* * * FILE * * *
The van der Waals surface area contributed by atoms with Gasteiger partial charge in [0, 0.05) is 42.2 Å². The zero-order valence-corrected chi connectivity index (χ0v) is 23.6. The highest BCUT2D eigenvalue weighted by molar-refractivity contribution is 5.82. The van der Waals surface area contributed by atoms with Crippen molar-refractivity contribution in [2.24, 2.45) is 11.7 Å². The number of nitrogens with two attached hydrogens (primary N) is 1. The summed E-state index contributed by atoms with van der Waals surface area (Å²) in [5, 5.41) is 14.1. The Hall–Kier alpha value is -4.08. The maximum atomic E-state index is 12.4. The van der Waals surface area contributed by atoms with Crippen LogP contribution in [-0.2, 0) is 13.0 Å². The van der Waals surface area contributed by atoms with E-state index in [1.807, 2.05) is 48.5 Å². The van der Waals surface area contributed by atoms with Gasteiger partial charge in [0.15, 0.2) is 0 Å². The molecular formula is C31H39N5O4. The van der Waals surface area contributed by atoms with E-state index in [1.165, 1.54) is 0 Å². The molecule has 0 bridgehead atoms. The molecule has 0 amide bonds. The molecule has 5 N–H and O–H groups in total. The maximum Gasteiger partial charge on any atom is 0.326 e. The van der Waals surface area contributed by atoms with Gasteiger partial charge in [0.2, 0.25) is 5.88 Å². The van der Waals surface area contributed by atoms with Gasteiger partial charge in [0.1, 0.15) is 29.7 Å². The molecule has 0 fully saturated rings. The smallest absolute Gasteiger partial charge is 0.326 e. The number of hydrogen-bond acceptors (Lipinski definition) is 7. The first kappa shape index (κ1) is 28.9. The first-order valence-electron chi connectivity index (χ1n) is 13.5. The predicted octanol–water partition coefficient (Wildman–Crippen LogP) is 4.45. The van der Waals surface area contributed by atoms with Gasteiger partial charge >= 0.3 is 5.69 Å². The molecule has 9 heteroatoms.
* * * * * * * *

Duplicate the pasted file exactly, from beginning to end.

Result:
The van der Waals surface area contributed by atoms with Gasteiger partial charge in [0, 0.05) is 42.2 Å². The zero-order valence-corrected chi connectivity index (χ0v) is 23.6. The highest BCUT2D eigenvalue weighted by molar-refractivity contribution is 5.82. The van der Waals surface area contributed by atoms with Crippen molar-refractivity contribution in [2.24, 2.45) is 11.7 Å². The number of nitrogens with two attached hydrogens (primary N) is 1. The summed E-state index contributed by atoms with van der Waals surface area (Å²) in [5, 5.41) is 14.1. The Hall–Kier alpha value is -4.08. The maximum atomic E-state index is 12.4. The van der Waals surface area contributed by atoms with Crippen LogP contribution in [-0.2, 0) is 13.0 Å². The van der Waals surface area contributed by atoms with E-state index in [1.807, 2.05) is 48.5 Å². The van der Waals surface area contributed by atoms with Gasteiger partial charge in [0.15, 0.2) is 0 Å². The molecular formula is C31H39N5O4. The van der Waals surface area contributed by atoms with E-state index in [1.165, 1.54) is 0 Å². The molecule has 0 bridgehead atoms. The molecule has 0 amide bonds. The molecule has 5 N–H and O–H groups in total. The maximum Gasteiger partial charge on any atom is 0.326 e. The van der Waals surface area contributed by atoms with Gasteiger partial charge in [0.2, 0.25) is 5.88 Å². The van der Waals surface area contributed by atoms with Gasteiger partial charge in [0.1, 0.15) is 29.7 Å². The molecule has 0 fully saturated rings. The smallest absolute Gasteiger partial charge is 0.326 e. The number of hydrogen-bond acceptors (Lipinski definition) is 7. The first kappa shape index (κ1) is 28.9. The first-order valence-electron chi connectivity index (χ1n) is 13.5. The predicted octanol–water partition coefficient (Wildman–Crippen LogP) is 4.45. The van der Waals surface area contributed by atoms with Gasteiger partial charge >= 0.3 is 5.69 Å². The molecule has 9 heteroatoms.